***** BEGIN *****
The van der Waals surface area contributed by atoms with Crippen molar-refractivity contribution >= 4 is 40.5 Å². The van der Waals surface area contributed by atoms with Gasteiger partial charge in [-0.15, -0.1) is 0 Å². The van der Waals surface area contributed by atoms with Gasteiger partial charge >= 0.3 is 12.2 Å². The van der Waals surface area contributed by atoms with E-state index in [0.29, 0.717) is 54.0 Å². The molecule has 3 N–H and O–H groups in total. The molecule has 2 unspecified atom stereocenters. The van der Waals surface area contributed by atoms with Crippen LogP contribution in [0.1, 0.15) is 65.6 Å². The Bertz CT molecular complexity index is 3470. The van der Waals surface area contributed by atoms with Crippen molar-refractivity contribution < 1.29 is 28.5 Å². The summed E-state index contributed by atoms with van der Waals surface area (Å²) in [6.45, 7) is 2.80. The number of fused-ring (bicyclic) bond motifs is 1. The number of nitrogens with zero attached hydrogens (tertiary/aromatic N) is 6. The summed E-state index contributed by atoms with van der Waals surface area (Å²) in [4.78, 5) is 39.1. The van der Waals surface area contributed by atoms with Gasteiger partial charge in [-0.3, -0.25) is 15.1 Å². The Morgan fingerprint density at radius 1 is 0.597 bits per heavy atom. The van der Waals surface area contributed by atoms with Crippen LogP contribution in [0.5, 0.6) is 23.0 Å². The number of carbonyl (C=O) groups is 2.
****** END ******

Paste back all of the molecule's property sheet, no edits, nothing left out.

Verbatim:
The van der Waals surface area contributed by atoms with Crippen molar-refractivity contribution >= 4 is 40.5 Å². The van der Waals surface area contributed by atoms with Gasteiger partial charge in [-0.15, -0.1) is 0 Å². The van der Waals surface area contributed by atoms with Gasteiger partial charge >= 0.3 is 12.2 Å². The van der Waals surface area contributed by atoms with E-state index in [0.29, 0.717) is 54.0 Å². The molecule has 3 N–H and O–H groups in total. The molecule has 2 unspecified atom stereocenters. The van der Waals surface area contributed by atoms with Crippen LogP contribution in [0.1, 0.15) is 65.6 Å². The Bertz CT molecular complexity index is 3470. The van der Waals surface area contributed by atoms with Crippen molar-refractivity contribution < 1.29 is 28.5 Å². The summed E-state index contributed by atoms with van der Waals surface area (Å²) in [6.45, 7) is 2.80. The number of fused-ring (bicyclic) bond motifs is 1. The number of nitrogens with zero attached hydrogens (tertiary/aromatic N) is 6. The summed E-state index contributed by atoms with van der Waals surface area (Å²) in [4.78, 5) is 39.1. The van der Waals surface area contributed by atoms with Gasteiger partial charge in [-0.3, -0.25) is 15.1 Å². The Morgan fingerprint density at radius 1 is 0.597 bits per heavy atom. The van der Waals surface area contributed by atoms with Crippen LogP contribution in [0.5, 0.6) is 23.0 Å². The number of carbonyl (C=O) groups is 2.